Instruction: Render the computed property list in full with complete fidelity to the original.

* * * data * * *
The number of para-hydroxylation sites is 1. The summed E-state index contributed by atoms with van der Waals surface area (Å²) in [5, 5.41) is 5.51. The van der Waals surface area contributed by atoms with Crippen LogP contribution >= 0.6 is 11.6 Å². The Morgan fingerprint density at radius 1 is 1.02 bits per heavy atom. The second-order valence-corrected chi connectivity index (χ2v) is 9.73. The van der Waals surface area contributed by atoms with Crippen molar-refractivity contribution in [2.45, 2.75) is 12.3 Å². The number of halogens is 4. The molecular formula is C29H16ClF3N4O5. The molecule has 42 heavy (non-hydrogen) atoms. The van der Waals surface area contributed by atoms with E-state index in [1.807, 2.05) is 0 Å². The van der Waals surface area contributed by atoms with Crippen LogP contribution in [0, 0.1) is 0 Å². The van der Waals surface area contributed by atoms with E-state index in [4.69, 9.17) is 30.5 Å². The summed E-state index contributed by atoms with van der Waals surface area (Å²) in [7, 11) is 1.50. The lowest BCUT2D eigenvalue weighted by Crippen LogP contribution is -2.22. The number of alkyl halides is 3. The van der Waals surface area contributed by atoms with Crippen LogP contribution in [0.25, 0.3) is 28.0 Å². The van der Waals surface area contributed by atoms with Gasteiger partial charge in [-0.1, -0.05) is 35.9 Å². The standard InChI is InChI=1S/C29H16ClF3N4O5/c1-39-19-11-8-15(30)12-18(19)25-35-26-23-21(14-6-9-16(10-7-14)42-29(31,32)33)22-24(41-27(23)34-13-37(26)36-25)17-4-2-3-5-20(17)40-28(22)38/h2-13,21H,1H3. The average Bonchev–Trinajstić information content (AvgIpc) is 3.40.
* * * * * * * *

The number of para-hydroxylation sites is 1. The summed E-state index contributed by atoms with van der Waals surface area (Å²) in [5, 5.41) is 5.51. The van der Waals surface area contributed by atoms with Crippen LogP contribution >= 0.6 is 11.6 Å². The Morgan fingerprint density at radius 1 is 1.02 bits per heavy atom. The second-order valence-corrected chi connectivity index (χ2v) is 9.73. The van der Waals surface area contributed by atoms with Crippen molar-refractivity contribution in [2.45, 2.75) is 12.3 Å². The number of halogens is 4. The molecular formula is C29H16ClF3N4O5. The molecule has 42 heavy (non-hydrogen) atoms. The van der Waals surface area contributed by atoms with E-state index in [1.807, 2.05) is 0 Å². The van der Waals surface area contributed by atoms with Crippen LogP contribution in [0, 0.1) is 0 Å². The van der Waals surface area contributed by atoms with E-state index in [4.69, 9.17) is 30.5 Å². The summed E-state index contributed by atoms with van der Waals surface area (Å²) in [7, 11) is 1.50. The lowest BCUT2D eigenvalue weighted by Crippen LogP contribution is -2.22. The number of alkyl halides is 3. The van der Waals surface area contributed by atoms with Crippen LogP contribution in [0.25, 0.3) is 28.0 Å². The van der Waals surface area contributed by atoms with Gasteiger partial charge in [-0.1, -0.05) is 35.9 Å². The standard InChI is InChI=1S/C29H16ClF3N4O5/c1-39-19-11-8-15(30)12-18(19)25-35-26-23-21(14-6-9-16(10-7-14)42-29(31,32)33)22-24(41-27(23)34-13-37(26)36-25)17-4-2-3-5-20(17)40-28(22)38/h2-13,21H,1H3. The average Bonchev–Trinajstić information content (AvgIpc) is 3.40.